"In terms of our baking processes, we no longer try to hide them. As our business has grown – the most important thing is our brand. Others can try and replicate our product, but as we had first mover advantage for a quality chocolate product and our brand has been around for nearly 20 years – people have grown up buying our product. The market is a lot more conscious of brand and social currency, and the consumer doesn’t want to be seen carrying a copycat."
Protecting the brand
It is important for Awfully Chocolate to maintain ownership of key intangible assets (such as its brand, recipes and processes) and to monitor quality. Over time the company’s trademarks (and the goodwill these help to protect) are a key part of the structure that leads to franchising opportunities and growth.
Awfully Chocolate filed for registered trade mark rights in Singapore early on, before many online trade mark search tools were available to conduct clearance searches. As the company expands its product portfolio, new trade marks are following with a number of registrations covering “Awfully Chocolate”, “hēi 黑” ice cream, “Nine Thirty” and “Service Magic” brands, including in China. These will no doubt lead to further revenue-generating IP commercialization opportunities in the future.
Running a successful franchise
It was important to tailor model francise contracts for their own purpose. As an example, John Yap noted that a lot of franchise agreements available at the time had as the first deliverable of a franchise the franchisee’s registering of the trademark in their own territories; this conflicted with the company’s intention to retain all rights and the goodwill in them.
Additionally, it has been known for franchisees to demand payment from the franchisor for any goodwill that has been built up in the brand in their franchise territory, should the franchisor decide to terminate the franchise. Awfully Chocolate is clear in that no matter how much a franchisee spends on advertising, they cannot enter a value for goodwill on their balance sheet, so Awfully Chocolate do not pay any franchisee for goodwill if they need to take the franchise over, in case of breach of contract or expiration of the franchise.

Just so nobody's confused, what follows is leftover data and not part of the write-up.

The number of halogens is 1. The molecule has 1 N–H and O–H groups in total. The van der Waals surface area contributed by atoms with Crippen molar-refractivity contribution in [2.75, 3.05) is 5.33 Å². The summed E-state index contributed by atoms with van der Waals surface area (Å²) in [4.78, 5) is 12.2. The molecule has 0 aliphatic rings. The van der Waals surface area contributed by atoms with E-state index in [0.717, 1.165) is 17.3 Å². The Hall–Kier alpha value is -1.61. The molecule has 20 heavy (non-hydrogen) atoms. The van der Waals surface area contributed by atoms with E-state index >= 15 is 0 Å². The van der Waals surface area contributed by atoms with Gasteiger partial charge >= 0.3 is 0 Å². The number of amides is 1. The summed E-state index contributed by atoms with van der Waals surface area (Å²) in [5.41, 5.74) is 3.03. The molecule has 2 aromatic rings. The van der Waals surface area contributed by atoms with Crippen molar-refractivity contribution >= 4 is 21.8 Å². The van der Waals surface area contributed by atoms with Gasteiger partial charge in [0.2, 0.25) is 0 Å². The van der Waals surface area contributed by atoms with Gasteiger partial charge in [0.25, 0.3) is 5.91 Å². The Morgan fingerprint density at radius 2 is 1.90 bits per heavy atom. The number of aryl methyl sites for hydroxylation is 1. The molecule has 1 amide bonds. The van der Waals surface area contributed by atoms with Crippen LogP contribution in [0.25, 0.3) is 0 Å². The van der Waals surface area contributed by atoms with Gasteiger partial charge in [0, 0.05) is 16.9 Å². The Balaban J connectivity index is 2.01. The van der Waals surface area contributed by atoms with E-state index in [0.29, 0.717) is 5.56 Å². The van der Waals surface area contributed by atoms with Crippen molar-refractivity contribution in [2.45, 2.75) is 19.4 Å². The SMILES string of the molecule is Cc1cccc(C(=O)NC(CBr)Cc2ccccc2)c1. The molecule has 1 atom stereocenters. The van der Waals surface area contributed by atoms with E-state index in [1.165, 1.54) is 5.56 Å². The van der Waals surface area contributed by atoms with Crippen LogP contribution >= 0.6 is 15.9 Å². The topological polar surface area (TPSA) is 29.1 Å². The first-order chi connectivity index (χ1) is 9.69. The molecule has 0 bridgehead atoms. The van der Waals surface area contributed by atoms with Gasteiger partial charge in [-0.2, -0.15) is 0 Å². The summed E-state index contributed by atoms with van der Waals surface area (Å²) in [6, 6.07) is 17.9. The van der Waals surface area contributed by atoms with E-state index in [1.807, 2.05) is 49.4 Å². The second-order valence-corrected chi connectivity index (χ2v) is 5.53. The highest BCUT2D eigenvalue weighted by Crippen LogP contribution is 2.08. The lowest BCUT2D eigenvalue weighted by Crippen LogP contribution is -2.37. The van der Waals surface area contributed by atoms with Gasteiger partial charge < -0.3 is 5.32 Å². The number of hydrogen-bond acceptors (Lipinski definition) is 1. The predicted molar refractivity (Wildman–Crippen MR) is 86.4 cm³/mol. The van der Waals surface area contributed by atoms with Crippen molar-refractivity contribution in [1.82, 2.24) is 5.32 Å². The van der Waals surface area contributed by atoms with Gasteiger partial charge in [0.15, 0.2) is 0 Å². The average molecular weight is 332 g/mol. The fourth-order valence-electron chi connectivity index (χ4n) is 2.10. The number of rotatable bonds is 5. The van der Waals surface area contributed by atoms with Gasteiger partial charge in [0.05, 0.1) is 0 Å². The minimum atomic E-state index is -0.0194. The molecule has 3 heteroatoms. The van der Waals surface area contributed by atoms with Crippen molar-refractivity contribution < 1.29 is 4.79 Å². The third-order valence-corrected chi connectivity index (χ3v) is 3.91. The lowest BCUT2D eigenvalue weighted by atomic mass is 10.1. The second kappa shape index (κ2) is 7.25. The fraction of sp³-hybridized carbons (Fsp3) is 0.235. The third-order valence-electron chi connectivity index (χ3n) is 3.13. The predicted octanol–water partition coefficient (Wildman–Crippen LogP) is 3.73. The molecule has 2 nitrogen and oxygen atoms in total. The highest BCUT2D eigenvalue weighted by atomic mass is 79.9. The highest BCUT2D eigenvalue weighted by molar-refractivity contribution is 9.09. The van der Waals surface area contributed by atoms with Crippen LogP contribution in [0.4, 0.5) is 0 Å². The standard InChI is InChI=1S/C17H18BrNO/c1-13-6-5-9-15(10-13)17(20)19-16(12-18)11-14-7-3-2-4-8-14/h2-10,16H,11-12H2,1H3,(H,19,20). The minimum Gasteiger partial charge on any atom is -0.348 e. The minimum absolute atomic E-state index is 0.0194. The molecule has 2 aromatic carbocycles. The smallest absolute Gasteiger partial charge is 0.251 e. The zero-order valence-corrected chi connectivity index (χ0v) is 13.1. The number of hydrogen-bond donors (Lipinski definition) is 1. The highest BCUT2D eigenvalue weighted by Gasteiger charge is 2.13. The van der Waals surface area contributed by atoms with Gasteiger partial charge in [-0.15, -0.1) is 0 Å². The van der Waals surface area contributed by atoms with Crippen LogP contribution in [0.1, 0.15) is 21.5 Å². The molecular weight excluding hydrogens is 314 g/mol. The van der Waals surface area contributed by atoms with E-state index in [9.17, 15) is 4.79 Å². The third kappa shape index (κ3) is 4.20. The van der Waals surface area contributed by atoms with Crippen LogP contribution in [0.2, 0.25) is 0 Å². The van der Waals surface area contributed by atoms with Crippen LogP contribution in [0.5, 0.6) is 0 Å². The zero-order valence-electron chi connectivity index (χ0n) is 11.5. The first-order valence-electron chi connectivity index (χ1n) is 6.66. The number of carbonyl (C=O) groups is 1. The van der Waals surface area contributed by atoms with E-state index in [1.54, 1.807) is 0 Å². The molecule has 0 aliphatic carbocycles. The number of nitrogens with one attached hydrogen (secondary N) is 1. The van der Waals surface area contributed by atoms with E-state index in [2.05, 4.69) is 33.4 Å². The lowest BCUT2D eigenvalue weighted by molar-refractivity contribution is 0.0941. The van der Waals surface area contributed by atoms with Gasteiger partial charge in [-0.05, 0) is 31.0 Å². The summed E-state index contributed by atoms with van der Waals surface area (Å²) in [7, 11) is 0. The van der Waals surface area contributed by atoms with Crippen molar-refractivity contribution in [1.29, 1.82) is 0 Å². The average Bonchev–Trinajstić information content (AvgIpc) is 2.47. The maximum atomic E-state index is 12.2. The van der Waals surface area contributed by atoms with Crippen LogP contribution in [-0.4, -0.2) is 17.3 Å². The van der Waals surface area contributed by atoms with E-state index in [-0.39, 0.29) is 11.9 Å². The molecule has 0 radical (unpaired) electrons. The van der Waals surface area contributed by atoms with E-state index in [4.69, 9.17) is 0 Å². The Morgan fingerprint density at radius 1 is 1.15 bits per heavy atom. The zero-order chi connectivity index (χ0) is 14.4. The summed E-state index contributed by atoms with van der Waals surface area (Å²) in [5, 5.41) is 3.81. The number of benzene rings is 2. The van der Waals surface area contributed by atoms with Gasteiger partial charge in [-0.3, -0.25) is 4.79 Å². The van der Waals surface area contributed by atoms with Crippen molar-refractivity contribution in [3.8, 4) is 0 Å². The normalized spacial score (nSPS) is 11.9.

Learning from experience
However, it has not all been plain sailing. A negative experience with one of its first overseas franchisees ended up with the need for Awfully Chocolate to obtain an ‘Anton Piller’ order, a specialist form of court order that provides the right to search premises and seize evidence without prior warning. Since then, Awfully Chocolate has got very close to signing a contract in another, different country – only to discover that local franchising laws mean that the agreement could only be terminated with the consent of the franchisee! This shows that it is important to choose export markets with care and to understand what protection their legal systems afford.
However, such experiences have encouraged the company to invest in technology and processes to act as a clear blueprint for future operations. These help the company to audit its partners and supply chain, and maintain the quality associated with the brand, so that it can expand with confidence.